Both in its theatrical use of orchestral sounds to articulate extra-musical narrative, and its connection the Chicago Symphony that commissioned it, Alternative Eenrgy is worth considering alongside the other Grammy nominated recording, Anthology of Fantastic Zoology.
Riccardo Muti premiered both works, and his highly attuned approach to musical drama certainly informed both works. Having led the opera house at La Scala for several decades, Muti knows how to wring the most dramatic sounds out of an orchestra. I wrote him a purely acoustic piece that was highly informed by my years working with the power and drama of electronics.
Anthology of Fantastic Zoology is a setting of the book by Luis-Jorge Borges, a master of magical realism and narrative puzzles, who created a marvelous compendium of mythological creatures. My musical realization of this is eleven interlocking movements, an expansive form inspired by French and Russian ballet scores. In between evocations of creatures familiar (sprite, nymph) and unknown (an animal that is an island), brief “forest interludes” take us deeper into the night, and deeper into the forest itself.
Each narrative puzzle prompted novel musical solutions. In “Sprite,” the riffs hop from stand to stand, shattering the normally monolithic string section into several dozen soloists; a musical palindrome conjures a serpentine creature that slithers up and down a tower; and “Sirens” are evoked by two offstage violins who seduce their colleagues one by one.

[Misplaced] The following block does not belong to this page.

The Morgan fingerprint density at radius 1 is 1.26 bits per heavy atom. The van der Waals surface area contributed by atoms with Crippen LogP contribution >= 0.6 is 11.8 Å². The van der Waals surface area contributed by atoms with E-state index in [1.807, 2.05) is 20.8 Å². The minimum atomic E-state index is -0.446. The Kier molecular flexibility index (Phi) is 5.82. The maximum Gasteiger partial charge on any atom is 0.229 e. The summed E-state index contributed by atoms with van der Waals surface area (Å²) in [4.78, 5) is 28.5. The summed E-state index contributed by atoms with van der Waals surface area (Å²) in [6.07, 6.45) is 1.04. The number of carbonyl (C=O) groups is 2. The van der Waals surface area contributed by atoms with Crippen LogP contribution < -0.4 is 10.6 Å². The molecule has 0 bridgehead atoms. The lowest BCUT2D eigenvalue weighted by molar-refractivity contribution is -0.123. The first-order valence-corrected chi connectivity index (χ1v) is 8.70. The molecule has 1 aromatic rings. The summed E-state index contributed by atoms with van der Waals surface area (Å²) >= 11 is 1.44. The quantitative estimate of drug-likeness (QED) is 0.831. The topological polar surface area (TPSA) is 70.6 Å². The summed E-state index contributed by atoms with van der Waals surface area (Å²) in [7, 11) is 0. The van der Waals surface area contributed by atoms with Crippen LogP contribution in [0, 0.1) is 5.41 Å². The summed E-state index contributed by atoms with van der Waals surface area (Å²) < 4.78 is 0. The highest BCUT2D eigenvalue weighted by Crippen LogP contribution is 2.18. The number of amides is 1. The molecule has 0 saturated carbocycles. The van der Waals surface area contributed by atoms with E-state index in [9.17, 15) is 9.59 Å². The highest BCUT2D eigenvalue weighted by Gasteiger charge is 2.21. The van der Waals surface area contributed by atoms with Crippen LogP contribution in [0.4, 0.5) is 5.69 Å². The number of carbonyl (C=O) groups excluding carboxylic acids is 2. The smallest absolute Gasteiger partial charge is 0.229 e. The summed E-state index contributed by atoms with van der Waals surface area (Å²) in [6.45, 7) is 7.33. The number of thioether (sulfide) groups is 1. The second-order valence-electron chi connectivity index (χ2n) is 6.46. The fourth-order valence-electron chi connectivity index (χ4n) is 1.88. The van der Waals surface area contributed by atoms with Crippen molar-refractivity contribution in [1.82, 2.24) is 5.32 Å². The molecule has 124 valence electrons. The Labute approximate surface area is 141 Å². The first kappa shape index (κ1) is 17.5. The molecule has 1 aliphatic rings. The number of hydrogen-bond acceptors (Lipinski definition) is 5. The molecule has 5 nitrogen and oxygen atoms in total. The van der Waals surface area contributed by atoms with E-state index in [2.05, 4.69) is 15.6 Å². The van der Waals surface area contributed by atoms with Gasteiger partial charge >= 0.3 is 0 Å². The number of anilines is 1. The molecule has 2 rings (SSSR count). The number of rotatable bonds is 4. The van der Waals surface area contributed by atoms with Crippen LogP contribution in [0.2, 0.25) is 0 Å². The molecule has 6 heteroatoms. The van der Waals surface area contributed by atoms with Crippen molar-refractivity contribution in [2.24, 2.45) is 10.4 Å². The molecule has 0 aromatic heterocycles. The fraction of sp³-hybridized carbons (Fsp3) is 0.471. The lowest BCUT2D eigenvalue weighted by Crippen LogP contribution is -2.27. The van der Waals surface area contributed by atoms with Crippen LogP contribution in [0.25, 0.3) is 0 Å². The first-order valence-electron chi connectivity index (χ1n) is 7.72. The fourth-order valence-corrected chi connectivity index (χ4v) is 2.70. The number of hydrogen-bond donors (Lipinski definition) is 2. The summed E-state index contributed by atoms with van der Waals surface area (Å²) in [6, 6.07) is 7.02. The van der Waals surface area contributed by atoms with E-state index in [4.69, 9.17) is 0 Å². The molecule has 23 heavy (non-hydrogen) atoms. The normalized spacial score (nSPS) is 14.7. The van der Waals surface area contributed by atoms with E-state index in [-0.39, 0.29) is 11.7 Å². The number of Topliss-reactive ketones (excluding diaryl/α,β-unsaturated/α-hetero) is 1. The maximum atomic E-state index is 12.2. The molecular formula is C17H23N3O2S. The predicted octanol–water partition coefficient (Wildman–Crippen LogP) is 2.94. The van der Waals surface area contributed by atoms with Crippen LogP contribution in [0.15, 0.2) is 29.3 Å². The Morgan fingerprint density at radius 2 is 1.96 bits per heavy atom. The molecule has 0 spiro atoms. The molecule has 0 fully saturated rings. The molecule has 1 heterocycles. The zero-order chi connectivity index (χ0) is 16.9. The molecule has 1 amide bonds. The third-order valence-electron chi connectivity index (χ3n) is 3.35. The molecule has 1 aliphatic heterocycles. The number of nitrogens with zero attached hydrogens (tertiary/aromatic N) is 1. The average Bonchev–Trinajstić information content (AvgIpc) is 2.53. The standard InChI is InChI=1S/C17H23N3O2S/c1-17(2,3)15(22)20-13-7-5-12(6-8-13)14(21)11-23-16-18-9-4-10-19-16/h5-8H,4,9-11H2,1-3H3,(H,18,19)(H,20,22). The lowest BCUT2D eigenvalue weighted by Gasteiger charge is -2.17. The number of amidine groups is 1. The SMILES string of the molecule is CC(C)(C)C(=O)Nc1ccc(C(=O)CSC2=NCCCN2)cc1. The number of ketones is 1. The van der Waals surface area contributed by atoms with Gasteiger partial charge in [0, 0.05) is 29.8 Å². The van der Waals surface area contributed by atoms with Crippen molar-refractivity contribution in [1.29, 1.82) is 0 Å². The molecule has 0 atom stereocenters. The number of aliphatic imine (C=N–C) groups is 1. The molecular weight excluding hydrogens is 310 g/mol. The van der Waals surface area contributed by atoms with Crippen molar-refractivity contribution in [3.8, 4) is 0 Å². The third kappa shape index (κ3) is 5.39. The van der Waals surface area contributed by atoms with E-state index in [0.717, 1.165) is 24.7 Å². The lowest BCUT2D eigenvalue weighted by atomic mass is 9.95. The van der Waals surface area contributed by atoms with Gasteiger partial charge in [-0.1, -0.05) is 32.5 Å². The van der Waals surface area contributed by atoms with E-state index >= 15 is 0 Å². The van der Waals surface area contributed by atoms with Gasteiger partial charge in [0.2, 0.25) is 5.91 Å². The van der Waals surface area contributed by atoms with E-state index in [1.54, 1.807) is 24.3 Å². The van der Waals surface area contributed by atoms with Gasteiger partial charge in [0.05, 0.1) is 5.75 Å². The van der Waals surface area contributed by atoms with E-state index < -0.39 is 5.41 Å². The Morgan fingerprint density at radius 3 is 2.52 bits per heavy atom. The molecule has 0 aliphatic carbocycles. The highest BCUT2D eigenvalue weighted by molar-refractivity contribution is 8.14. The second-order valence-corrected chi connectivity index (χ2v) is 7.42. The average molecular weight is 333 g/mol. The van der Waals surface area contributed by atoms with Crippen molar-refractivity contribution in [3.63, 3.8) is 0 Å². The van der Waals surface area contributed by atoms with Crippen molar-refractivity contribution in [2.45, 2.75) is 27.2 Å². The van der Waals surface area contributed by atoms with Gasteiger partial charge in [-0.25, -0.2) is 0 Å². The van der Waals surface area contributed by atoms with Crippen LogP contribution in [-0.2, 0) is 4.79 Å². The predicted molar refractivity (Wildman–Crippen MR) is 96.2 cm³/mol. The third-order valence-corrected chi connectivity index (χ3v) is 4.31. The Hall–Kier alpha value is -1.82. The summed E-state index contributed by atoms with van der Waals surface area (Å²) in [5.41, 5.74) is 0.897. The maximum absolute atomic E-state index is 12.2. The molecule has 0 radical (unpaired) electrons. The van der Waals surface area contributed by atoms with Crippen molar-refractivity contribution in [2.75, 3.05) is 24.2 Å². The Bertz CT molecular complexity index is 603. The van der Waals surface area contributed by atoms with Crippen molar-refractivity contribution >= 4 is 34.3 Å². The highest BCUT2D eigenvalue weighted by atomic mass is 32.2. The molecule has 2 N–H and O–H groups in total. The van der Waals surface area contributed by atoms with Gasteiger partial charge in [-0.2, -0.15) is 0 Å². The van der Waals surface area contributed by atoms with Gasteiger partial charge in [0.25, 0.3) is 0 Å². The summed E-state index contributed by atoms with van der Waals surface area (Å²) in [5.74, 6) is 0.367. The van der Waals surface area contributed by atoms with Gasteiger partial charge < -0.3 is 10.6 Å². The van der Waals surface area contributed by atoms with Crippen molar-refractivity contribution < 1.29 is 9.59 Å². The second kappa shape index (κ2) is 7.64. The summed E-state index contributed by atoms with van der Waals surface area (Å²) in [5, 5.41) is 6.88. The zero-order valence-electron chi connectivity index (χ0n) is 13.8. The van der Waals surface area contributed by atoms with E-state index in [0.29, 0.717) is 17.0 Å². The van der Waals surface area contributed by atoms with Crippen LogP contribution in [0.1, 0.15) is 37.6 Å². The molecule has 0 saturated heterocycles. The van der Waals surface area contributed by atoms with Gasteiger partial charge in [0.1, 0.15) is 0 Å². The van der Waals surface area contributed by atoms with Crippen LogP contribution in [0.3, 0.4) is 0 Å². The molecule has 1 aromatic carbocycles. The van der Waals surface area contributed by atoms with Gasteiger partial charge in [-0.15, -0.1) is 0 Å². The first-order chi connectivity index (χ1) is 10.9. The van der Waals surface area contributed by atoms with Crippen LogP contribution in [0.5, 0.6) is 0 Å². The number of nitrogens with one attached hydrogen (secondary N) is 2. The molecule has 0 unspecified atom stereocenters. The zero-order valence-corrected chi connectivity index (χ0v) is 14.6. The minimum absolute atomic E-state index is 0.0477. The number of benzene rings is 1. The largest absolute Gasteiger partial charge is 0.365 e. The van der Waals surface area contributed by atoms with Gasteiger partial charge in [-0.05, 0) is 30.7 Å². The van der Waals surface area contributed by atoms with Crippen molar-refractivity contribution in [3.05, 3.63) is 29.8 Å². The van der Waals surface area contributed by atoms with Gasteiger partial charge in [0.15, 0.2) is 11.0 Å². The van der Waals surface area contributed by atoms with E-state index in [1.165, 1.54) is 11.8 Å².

The trick of the piece is that all of the animals fuse together at the end, when the preceding 25 minutes collapses in a thunderous 10-minute finale that occurs at the witching-hour moment between midnight and dawn. The sprites bounce around the stage, the palindrommic animal flashes forward and backwards, the Gryphon shoots tongues of fire – and the Zaratan, an animal that is an island, devours them all.
Heard together, the works on these two CDs show a decade of exploration of symphonic sounds and form, and as much as I appreciate the Grammy nominations, the biggest honor was simply having these pieces recorded to begin with. Recording new symphonic music is a very big leap for any orchestra, and it’s nice when their efforts can bring some recognition. These two orchestras, the SF Symphony and the Chicago Symphony Orchestra, have been essential partners in my musical development, as have their maestros.
If you want to take a listen to either CD, you can find both here. Enjoy!
Always interesting to emerge from my dark composing cave and encounter the bright flashing lights at a DJ gig. Last week I stumbled blinking from my studio, where I’ve been editing and orchestrating The (R)evolution of Steve Jobs, and dropped into a pumping club-meets-classical show on the Kennedy Center’s Jukebox series called Mercury Soul. Here’s an overview of those two projects:
My opera is in its final stages after two years and two workshops. The primary things I learned from the workshops were simple on the surface: where to tighten, and where to give more space.
Tightening is almost always needed in new opera. Often I love the arias of new works, but the oversetting of plot-driven passages always makes me impatient. I like to move rapidly and naturalistically through these sections to create a huge contrast with the big singing moments, which are usually when a character dwells upon one idea while the plot takes a pause. This opera is driven by an Information Age kineticism, so the scenes were already fast-paced and less needing of cuts. But we did find a few places to tighten. There are a few Tarantino-esque scene reprises that, on the second time through, needed less of a literal repeat. It’s amazing what a few nips and tucks can do.